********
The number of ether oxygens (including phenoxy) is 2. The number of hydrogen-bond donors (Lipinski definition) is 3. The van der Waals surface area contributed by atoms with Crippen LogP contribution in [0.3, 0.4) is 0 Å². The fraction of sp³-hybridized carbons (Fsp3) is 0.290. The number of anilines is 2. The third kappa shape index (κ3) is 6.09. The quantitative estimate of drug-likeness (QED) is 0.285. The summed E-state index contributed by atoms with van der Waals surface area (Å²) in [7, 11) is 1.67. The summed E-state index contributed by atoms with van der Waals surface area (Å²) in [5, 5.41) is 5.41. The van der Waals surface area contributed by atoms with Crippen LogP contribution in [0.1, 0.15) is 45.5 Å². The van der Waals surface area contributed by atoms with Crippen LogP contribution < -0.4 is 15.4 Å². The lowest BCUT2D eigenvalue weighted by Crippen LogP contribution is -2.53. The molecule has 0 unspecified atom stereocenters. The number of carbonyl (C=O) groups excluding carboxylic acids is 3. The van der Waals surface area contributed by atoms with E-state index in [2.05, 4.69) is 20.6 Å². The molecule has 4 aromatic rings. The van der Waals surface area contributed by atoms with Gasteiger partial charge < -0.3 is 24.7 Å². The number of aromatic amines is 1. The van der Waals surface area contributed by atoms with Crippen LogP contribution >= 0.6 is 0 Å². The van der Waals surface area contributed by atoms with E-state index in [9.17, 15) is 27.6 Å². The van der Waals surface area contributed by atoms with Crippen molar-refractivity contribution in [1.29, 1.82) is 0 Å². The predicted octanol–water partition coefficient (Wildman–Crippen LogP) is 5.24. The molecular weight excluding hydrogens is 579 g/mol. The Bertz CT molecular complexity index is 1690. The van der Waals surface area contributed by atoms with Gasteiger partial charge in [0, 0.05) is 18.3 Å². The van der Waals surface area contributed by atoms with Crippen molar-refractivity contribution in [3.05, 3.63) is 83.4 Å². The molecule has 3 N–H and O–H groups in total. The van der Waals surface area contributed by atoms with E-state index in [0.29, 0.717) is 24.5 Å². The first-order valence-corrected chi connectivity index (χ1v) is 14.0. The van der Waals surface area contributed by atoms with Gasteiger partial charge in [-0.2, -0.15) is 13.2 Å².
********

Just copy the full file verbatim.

The number of ether oxygens (including phenoxy) is 2. The number of hydrogen-bond donors (Lipinski definition) is 3. The van der Waals surface area contributed by atoms with Crippen LogP contribution in [0.3, 0.4) is 0 Å². The fraction of sp³-hybridized carbons (Fsp3) is 0.290. The number of anilines is 2. The third kappa shape index (κ3) is 6.09. The quantitative estimate of drug-likeness (QED) is 0.285. The summed E-state index contributed by atoms with van der Waals surface area (Å²) in [7, 11) is 1.67. The summed E-state index contributed by atoms with van der Waals surface area (Å²) in [5, 5.41) is 5.41. The van der Waals surface area contributed by atoms with Crippen LogP contribution in [0.1, 0.15) is 45.5 Å². The van der Waals surface area contributed by atoms with Crippen LogP contribution < -0.4 is 15.4 Å². The lowest BCUT2D eigenvalue weighted by Crippen LogP contribution is -2.53. The molecule has 0 unspecified atom stereocenters. The number of carbonyl (C=O) groups excluding carboxylic acids is 3. The van der Waals surface area contributed by atoms with E-state index in [2.05, 4.69) is 20.6 Å². The molecule has 4 aromatic rings. The van der Waals surface area contributed by atoms with Gasteiger partial charge < -0.3 is 24.7 Å². The number of aromatic amines is 1. The van der Waals surface area contributed by atoms with Crippen LogP contribution >= 0.6 is 0 Å². The van der Waals surface area contributed by atoms with E-state index in [9.17, 15) is 27.6 Å². The van der Waals surface area contributed by atoms with Crippen molar-refractivity contribution in [1.29, 1.82) is 0 Å². The predicted octanol–water partition coefficient (Wildman–Crippen LogP) is 5.24. The molecular weight excluding hydrogens is 579 g/mol. The Bertz CT molecular complexity index is 1690. The van der Waals surface area contributed by atoms with Gasteiger partial charge in [0, 0.05) is 18.3 Å². The van der Waals surface area contributed by atoms with Crippen molar-refractivity contribution in [3.05, 3.63) is 83.4 Å². The molecule has 3 N–H and O–H groups in total. The van der Waals surface area contributed by atoms with E-state index in [0.29, 0.717) is 24.5 Å². The first-order valence-corrected chi connectivity index (χ1v) is 14.0. The van der Waals surface area contributed by atoms with Gasteiger partial charge in [-0.2, -0.15) is 13.2 Å².